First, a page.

I've used honey occasionally, but in the past year, I have decided that honey has to be a staple in my house.  I've been drinking much more hot tea lately, and honey is the best sweetener for hot tea.  I've also been reading more about honey as a home remedy, curing what ails you and keeping you fit.

In the past two weeks, I came down with bronchitis.  I was determined to knock it out, but I really dislike antibiotics.  In my reading, I had discovered that honey and cinnamon is a great remedy for many illnesses and diseases.  So I mixed a 1/4 teaspoon of cinnamon with a tablespoon of honey and simply ate that every morning for a few days (about five days into my sickness) and my wheezing, coughing, drainage disappeared.  I've been drinking a cup of decaffeinated, citrus herb tea with honey in it once a day, too.  I'm feeling much better!

Thanks to our family friends for supplying us with some great honey!

Monday, April 8, 2013

G is for Grits

I am a southern girl.  I am GRITS -- a Girl Raised In The South -- and I love grits -- warm, buttery, cheesy, just enough salty grits! 

I've been eating grits for as long as I can remember.  In the fall and winter, the breakfast staple was definitely a piping hot bowl of grits.  Sometimes those grits were instant, pulled from a box of Quaker instant grits packets -- butter, cheese, bacon bits.  Just as many mornings, though, they were quick cook in the pot with a big ol' pat of butter, maybe a little grated sharp cheddar cheese.  Makes me melt just thinking about those yummy grits.

My daughter likes grits, too, especially the cheesy grits.  No instant for me now.  It's so easy to mix up a pot of grits, creamy smooth, right on the stove top.  I tend to make them just on the weekends and for special occasion breakfasts, such as Christmas morning.

Here's one of my favorite cheesy grits casserole recipes! Enjoy!

Saturday, April 6, 2013

F is for Frog Legs

When I was a teenager, I was a waitress at a local seafood restaurant.  I lived way out in the country, the middle of no where, and this seafood restaurant was situated in a big old barn that had been renovated.  In fact we referred to it as the red barn more often than we used its official name.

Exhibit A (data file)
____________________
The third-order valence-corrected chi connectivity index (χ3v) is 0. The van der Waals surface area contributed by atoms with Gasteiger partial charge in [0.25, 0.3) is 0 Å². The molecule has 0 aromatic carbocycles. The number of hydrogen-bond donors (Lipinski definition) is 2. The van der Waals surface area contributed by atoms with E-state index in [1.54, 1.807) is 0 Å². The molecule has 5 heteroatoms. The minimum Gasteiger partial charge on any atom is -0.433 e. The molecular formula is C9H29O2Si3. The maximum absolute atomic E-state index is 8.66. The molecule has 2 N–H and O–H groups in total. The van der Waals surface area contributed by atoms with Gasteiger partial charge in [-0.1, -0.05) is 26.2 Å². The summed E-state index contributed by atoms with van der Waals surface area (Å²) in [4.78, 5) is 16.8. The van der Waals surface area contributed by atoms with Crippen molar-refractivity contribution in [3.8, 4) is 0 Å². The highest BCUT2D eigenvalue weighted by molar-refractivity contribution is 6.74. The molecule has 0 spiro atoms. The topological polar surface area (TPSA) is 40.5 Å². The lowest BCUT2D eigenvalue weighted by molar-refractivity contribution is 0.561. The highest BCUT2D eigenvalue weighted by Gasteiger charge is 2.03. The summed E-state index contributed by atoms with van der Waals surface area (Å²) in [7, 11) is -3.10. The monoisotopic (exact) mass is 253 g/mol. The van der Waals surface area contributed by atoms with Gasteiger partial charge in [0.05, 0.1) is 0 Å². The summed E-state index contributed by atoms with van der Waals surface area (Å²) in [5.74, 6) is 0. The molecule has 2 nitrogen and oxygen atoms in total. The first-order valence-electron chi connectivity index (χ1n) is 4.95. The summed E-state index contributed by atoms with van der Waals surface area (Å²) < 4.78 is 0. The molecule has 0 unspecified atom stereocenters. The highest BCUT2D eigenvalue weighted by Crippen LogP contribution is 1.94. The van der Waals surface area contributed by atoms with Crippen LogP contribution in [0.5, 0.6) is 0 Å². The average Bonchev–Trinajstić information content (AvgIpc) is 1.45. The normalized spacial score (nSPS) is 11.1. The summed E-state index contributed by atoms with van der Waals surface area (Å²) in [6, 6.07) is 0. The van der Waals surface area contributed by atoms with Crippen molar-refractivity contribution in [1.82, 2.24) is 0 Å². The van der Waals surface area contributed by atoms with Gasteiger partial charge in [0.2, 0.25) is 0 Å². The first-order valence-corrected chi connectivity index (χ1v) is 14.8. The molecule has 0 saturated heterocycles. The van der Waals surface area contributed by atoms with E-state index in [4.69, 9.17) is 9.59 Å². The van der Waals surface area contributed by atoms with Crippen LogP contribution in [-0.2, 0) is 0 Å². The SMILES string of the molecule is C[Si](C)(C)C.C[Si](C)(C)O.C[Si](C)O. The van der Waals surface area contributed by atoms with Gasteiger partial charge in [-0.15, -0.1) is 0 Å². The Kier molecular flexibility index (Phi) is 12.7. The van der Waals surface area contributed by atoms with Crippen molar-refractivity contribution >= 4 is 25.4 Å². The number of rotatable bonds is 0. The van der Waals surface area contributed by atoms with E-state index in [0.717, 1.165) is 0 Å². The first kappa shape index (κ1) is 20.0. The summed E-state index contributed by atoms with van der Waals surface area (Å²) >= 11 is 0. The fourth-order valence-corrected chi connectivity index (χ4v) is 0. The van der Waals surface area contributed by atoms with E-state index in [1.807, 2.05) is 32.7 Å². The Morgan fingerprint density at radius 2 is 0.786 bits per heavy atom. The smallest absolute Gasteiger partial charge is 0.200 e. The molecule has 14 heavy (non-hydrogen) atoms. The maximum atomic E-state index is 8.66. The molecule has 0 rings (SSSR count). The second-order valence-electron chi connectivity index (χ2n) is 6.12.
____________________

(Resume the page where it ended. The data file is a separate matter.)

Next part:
The restaurant was situated next to a business that made cement garden sculptures and birdbaths.  It was surrounded by acres and acres of farmland, and on the other side of the path leading up to the restaurant was the canal.

One of the items on our menu was frog legs.  We used to tell folks that we went gigging in the canal for the big bullfrogs, but the truth was that they came frozen in the Seaboard truck right along side the shrimp, flounder, and oysters, although the seafood was fresh.  Folks knew it was a joke. 

I only remember a couple of folks ever ordering frog legs for or with their meal, and I was curious to try them.  So one night when business was slow, the manager fried me up some frog legs to try.  I've always been willing to try most foods, even as a youngster, so I wasn't necessary disgusted by the idea of frog legs, but I was cautious.  They looked like small drumsticks sitting there on my plate. I tentatively picked one up, eyed it for a second, and then took a bite.  The frog legs tasted like dry chicken.  I remember shrugging and saying that they were okay.  I've never tried them again.

Maybe someone has a great recipe for making a more delicious version of frog legs.

Friday, April 5, 2013

E is for Eggs

I love eggs!  I could eat eggs for three meals a day.  In fact, I have actually done that a few times in my life.  I especially love boiled eggs.  They are like the perfect food.  You can eat a boiled egg with nothing on it or a little salt.  You can open it up, scoop out the yolk, mash the yolk with a little mayo and some pickle relish, return the mixture to its egg white holder and you've got scrumptious deviled eggs.  You can slice or chop that boiled egg and put it over a lettuce salad or you can mash it all up and make egg salad for a sandwich.

I also love fried eggs.  Now everybody has a different idea about what constitutes the best breakfast egg.  I want mine fried crispy on the outside, but not too hard that the yellow cooks.  I want to be able to sop up the runny yellow inside with my toast.  And breakfast anytime sounds like a great meal plan to me!

I recently had a wilted romaine salad with a soft boiled egg, bacon and Parmesan dressing that was out of this world.  Here's my attempt to recreate it:

My Wilted Romaine Salad
1 head of romaine lettuce, washed with end cut off
1-2 slices of cooked bacon, chopped
Drippings reserved from cooked bacon
1-2 soft boiled eggs, chopped
2 TBS of mayonnaise
1 TBS of Parmesan

After cooking the bacon, use just enough drippings to coat a frying pan and place the head of romaine in the pan, cooking both side for 1-2 minutes each.  Mix the mayo and Parmesan to taste (little more or less of either ingredient).  Assemble your salad:  wilted romaine topped with chopped bacon and egg and dolloped with dressing.

I sure do love to eat!

Thursday, April 4, 2013

D is for Doughnuts